La Veronal, a Barcelona based company under the Artistic Direction of choreographer Marcos Morau, are currently creating a set of works which each take a geographical location as their background. Voronia, presented at Sadlers Wells as part of Dance Umbrella, takes its inspiration from the deepest cave in the world, ‘Krubera Voronia’ in Georgia.
In a cave that plummets to the depths of the earth the imaginative possibilities are endless, but connotations of hell and other-worlds are perhaps the first to spring to mind. La Veronal portray Voronia as a Dante-an hell, approaching their subject matters of evil and religion in a fantastical, Dadaist manner.
The audience are greeted by a whirring orchestra of hoovers as the cast, dressed in white overalls, busy themselves preparing the stage. It’s a calm, if somewhat surreal opening to Voronia, but it’s not long before an ear splitting sound fills the auditorium, we are plunged into darkness, and the journey through La Veronal’s hell begins.
Throughout Voronia there is a tense parallel between the watched and the watcher. Eight dancers, a chorus and one young boy are at times a part of this underworld, at others confused spectators. The long cream curtains of the backdrop repeatedly part on surreal scenarios as Voronia progesses, much like Dante’s journey in his Inferno, through these strange stages of hell. At one point they open on the glass box of an operating theatre. The dancers watch, approving the work with rapid, short bursts of applause. Later the curtains are replaced by a lift from which a large table, set for a feast, is brought. Whenever the doors re-open a new scene is before us, whether a policeman dressed in riot gear or the naked backs of a trio of frantic, scrabbling men. One of the dancers repeatedly tries to exit, but you sense there is no escape from this underworld.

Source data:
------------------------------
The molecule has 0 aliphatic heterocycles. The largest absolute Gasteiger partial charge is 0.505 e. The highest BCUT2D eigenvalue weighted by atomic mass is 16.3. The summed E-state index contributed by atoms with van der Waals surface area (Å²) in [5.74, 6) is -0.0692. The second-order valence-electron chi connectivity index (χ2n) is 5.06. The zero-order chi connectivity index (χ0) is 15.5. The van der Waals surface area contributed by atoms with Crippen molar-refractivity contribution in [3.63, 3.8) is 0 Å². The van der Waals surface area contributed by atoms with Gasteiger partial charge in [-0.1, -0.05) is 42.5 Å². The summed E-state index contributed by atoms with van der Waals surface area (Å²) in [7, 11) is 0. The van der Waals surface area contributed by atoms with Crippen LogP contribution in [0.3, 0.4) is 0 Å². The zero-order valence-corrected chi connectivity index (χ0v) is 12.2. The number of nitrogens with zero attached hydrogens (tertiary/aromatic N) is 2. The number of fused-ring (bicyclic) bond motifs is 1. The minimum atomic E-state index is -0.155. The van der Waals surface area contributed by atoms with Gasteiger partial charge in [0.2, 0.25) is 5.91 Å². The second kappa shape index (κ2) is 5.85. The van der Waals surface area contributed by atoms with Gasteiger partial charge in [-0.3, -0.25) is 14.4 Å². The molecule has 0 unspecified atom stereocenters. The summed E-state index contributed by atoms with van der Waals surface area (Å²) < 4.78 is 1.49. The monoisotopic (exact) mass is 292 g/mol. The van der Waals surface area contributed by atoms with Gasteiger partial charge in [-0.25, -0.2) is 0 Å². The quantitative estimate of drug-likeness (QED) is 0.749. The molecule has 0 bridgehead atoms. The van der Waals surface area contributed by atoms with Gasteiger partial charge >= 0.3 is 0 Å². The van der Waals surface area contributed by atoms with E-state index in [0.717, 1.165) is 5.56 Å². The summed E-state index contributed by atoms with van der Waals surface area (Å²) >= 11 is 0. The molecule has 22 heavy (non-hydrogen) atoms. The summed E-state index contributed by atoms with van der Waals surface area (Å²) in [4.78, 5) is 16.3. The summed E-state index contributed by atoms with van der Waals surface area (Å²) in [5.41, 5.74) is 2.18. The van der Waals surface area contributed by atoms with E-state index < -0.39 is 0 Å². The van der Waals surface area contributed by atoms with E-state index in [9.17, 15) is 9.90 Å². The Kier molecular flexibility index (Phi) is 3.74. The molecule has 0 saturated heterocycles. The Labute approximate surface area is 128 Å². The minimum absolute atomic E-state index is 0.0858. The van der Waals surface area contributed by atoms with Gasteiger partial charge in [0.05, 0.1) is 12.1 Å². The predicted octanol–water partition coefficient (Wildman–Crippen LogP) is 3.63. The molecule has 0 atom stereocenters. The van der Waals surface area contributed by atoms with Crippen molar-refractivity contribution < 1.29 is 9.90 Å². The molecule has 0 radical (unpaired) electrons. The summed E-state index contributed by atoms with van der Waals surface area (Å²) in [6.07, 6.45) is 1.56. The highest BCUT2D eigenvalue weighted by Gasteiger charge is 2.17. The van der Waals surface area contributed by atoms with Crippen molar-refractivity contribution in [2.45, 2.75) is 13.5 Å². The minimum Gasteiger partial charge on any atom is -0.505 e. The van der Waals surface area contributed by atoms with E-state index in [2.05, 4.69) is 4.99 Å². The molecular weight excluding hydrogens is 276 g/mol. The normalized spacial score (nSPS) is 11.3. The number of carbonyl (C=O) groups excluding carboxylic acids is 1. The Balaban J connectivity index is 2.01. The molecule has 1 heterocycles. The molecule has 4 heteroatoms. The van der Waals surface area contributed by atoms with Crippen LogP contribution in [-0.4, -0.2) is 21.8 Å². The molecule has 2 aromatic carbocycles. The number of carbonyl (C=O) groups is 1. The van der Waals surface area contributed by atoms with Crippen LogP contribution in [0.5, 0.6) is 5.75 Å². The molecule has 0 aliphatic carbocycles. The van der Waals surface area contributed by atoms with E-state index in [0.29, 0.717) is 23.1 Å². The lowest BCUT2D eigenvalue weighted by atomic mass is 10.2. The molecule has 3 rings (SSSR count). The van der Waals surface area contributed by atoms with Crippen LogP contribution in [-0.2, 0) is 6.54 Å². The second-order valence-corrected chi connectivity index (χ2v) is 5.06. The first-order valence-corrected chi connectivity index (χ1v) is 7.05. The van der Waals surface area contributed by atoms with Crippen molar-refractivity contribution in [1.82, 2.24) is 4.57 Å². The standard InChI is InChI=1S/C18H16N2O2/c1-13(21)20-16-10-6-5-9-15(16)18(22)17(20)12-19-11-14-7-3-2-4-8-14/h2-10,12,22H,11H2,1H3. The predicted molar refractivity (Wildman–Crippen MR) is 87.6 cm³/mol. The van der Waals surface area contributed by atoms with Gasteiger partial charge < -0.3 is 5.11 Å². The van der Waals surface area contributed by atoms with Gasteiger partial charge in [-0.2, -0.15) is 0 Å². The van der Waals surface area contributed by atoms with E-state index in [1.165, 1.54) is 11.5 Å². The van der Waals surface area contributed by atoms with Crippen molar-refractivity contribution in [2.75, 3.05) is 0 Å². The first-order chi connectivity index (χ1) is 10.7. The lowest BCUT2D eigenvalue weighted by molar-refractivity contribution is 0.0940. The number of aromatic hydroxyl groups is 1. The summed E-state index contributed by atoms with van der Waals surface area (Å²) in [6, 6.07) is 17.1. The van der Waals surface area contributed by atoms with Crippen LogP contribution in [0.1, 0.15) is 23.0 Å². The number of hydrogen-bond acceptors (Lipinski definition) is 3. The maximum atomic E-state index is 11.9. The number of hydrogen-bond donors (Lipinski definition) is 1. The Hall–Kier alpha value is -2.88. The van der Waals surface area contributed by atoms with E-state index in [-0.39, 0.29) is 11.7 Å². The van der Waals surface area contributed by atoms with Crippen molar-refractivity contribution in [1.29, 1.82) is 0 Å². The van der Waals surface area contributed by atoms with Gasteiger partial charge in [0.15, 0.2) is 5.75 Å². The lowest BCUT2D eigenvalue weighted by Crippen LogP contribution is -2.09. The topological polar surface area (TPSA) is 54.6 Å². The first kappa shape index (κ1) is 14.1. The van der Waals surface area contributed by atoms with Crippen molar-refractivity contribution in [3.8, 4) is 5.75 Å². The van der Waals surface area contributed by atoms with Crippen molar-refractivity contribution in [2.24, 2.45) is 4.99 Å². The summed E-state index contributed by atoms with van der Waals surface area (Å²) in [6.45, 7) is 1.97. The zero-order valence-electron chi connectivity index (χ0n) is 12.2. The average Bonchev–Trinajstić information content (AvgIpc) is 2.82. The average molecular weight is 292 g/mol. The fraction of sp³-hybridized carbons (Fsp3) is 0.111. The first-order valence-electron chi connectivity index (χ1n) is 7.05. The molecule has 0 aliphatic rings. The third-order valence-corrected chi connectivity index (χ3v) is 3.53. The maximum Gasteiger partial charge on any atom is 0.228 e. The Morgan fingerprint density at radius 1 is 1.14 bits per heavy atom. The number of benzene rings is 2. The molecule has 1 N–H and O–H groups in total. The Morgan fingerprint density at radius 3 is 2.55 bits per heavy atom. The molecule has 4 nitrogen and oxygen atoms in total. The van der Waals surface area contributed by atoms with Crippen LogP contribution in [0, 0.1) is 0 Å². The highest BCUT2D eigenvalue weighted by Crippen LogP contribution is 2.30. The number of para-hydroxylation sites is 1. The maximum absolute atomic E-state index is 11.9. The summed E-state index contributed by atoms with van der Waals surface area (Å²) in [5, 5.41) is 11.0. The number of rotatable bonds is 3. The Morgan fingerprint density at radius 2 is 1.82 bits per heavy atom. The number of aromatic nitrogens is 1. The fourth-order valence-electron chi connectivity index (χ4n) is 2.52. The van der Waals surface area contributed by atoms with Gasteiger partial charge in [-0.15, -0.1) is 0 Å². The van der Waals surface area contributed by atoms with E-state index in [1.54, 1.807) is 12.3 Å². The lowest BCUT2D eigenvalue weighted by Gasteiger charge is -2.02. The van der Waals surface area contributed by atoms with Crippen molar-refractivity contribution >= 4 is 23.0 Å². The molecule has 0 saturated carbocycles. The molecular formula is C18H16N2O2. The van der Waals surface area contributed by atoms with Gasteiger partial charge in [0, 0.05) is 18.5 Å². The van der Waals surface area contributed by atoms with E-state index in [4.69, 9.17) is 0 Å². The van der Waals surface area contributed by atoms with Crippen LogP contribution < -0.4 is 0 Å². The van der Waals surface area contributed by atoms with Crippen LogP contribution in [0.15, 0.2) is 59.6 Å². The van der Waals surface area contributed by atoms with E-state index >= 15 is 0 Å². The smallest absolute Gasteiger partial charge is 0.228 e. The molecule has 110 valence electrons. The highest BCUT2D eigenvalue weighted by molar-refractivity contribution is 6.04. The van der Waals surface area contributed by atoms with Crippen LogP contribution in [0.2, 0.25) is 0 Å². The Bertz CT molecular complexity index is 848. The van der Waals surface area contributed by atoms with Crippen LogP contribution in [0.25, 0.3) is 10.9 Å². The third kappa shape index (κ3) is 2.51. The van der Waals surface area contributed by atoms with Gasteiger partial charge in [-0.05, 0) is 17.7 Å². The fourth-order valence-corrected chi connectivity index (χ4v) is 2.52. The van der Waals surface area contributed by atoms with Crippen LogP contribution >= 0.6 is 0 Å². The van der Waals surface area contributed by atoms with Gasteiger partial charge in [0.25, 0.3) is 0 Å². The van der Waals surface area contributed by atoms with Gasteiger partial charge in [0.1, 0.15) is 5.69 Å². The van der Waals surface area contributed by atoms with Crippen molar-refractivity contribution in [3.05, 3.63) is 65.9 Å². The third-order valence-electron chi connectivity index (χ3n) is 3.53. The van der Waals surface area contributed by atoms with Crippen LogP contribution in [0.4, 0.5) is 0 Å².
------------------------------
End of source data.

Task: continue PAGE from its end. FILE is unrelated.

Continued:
This sense of entrapment is captured in the company’s distinct movement style, an incredible combination of ballet, contemporary and popping that conjures the image of a tortured body. Their classical, linear lines break into disjointed movements that give the dancers a puppet-like appearance. It’s enthralling to watch bodies move in this fluid yet disconnected way but, after a while, you begin to long for some variation. While the structure of the choreography switches between solos, intricate contact work and perfectly co-ordinated unison, the content differs little and in a work of Voronia’s duration this sadly becomes noticeable.
La Veronal rely heavily on set design and staging to structure their narrative and bridge their themes of evil and religion. Biblical quotes are projected above the set while the chorus, dressed in long black robes, act as sinister religious bodies. In a visually strong moment they cross the stage in silent procession as the dancers obliviously continue their tortured movements. Yet despite the visual impact of Voronia much remains unclear. The young boy is a perplexing figure. His youthful innocence lies at odds with his apparent role as guide of the underworld. In the beginning he is trapped inside a glass box to the sound of buzzing flies, later he seems to be the protagonist of this hell, dragging a gorilla headed god from a small door in what we can only imagine is a kind of sarcophagus.
Voronia is delightful in its weirdness to a point. However, after more than an hour of disconnected imagery you wish La Veronal had dug their teeth into their subject matter just a little deeper. There is a flicker of this in a clever, final twist as the lights are turned on the audience and the watchers become the watched. Voronia may be one of the strangest dance performances you see for a while, but its dramatic, demonic atmosphere is something to relish.